e-Scooters in the UK modal mix: Business models and operational guidelines

In the third installment of CI.N’s e-Scooter series reporting from the webinar organised by Landor Links, which brought together active travel experts and local authority representatives to discuss the e-Scooter’s place in the UK’s modal mix, the focus is on operator business models, membership and operational guidelines.

In light of rental trials rolling out across the UK, the discussion centred around four key topics: speed and safety; impacts on active travel; Operator business models and operational guidelines; and management powers for local authorities. With electric scooter firms queuing up for UK street space, CI.N listens in on potential guidelines operators may have to comply with during and after the trials, as well as successful business model examples.

Chair of the webinar and CoMoUK Chief Executive, Richard Dilks, took the lead in this part of the discussion. His views were supplemented by a number of polls throughout the webinar to gauge the opinions of the audience in light of the points raised.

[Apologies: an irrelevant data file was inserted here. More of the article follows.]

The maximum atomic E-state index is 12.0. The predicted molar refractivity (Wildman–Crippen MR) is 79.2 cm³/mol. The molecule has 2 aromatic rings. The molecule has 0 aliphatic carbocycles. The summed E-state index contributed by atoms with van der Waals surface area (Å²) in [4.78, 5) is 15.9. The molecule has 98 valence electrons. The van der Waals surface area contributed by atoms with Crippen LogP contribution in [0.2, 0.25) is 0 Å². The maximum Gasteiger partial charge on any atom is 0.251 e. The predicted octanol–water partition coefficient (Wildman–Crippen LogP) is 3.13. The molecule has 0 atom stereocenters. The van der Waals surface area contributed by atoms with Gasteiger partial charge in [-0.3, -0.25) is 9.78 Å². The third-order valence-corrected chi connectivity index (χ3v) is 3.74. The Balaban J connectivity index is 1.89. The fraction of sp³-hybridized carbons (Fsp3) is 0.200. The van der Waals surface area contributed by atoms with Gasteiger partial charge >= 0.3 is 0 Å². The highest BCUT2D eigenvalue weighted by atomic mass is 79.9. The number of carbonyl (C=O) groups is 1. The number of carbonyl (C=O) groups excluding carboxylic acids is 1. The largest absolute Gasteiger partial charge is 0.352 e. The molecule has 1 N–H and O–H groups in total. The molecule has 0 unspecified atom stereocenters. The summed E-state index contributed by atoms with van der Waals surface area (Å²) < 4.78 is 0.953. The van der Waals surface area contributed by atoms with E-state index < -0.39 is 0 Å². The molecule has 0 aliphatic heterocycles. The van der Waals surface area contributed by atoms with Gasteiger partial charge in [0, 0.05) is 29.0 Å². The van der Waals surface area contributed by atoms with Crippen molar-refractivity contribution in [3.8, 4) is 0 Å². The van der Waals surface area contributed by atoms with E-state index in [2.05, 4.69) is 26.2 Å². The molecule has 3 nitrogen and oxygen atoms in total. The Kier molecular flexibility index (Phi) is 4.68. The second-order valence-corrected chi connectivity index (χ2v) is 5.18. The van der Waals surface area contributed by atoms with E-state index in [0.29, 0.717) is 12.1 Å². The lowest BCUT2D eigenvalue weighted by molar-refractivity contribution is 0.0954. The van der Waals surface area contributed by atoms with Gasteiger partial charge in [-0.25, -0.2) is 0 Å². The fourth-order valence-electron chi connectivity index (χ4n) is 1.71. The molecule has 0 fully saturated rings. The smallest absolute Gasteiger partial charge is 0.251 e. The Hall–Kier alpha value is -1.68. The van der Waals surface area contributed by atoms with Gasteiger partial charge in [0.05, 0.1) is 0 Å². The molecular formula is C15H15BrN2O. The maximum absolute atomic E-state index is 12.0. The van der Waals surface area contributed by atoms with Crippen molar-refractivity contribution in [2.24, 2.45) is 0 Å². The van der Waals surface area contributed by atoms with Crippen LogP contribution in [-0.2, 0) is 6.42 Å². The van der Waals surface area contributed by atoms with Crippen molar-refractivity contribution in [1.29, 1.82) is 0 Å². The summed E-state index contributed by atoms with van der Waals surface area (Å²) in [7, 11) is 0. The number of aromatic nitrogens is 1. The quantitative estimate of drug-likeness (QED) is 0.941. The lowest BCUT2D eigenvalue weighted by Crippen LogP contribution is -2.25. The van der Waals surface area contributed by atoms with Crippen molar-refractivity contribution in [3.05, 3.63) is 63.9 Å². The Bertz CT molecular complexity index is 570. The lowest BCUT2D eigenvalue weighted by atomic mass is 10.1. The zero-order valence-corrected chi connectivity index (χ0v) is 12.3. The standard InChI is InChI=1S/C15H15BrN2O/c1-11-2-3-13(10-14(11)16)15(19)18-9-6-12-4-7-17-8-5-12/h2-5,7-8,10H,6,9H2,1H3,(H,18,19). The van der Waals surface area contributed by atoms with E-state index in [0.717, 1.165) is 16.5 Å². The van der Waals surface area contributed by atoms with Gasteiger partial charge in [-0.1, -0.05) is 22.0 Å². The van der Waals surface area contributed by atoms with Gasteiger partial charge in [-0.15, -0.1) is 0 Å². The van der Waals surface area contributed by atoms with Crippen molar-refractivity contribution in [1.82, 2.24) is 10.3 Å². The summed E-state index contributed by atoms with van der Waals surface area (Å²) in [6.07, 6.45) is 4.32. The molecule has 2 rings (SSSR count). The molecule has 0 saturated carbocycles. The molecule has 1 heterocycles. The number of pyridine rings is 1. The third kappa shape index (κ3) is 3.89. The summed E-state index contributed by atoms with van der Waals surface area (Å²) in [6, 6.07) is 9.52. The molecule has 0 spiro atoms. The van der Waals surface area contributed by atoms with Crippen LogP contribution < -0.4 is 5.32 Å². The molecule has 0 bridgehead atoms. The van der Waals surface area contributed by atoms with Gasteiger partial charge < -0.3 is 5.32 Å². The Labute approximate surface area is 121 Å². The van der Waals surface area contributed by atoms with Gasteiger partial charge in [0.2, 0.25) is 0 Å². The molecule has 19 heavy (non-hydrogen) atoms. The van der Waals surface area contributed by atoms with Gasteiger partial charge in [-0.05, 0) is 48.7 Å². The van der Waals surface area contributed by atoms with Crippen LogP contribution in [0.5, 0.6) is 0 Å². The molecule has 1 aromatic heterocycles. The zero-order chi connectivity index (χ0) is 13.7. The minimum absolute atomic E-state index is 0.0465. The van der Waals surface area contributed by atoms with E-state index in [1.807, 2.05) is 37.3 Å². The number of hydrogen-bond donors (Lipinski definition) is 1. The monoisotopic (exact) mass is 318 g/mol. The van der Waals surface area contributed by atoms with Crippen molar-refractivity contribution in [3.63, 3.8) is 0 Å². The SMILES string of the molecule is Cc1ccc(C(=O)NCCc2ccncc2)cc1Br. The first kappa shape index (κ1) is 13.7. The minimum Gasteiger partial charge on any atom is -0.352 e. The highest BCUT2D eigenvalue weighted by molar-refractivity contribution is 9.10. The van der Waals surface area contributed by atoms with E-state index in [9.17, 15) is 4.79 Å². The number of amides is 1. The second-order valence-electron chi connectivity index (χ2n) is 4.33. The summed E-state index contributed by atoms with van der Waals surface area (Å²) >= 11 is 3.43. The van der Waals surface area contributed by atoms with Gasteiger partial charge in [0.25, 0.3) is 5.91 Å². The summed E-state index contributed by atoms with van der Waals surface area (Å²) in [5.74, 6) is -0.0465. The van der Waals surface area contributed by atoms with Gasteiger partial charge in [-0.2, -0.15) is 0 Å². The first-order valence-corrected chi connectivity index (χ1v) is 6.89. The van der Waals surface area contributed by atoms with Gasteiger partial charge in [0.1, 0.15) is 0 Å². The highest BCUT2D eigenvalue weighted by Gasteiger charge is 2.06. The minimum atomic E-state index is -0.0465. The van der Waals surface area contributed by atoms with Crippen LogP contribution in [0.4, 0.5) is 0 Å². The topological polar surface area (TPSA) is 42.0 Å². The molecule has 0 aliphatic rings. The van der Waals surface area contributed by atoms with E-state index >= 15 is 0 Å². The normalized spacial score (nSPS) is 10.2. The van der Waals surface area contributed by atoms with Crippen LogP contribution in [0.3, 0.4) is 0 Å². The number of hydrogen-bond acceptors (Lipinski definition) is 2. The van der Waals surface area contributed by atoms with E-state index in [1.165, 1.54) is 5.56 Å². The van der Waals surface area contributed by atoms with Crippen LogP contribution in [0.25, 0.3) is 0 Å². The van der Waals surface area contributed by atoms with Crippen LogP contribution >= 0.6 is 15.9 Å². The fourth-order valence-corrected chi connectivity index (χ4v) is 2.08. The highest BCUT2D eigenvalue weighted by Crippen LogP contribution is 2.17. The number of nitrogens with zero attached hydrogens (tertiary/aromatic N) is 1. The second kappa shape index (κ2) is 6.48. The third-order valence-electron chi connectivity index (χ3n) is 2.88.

Read up on what the experts had to say on scooter safety in light of rental trials in the first article in the series, and gauge their thoughts on the impacts e-Scooters could have on other active travel forms in the last installment.

Business models and operational guidelines

Dilks started off this part of the webinar with a reminder to panellists and audience members alike that it is worth remembering these are still very early days for the UK in terms of welcoming e-Scooters on to our streets, and having e-Scooter trials in rental format is very different to having them fully legalised.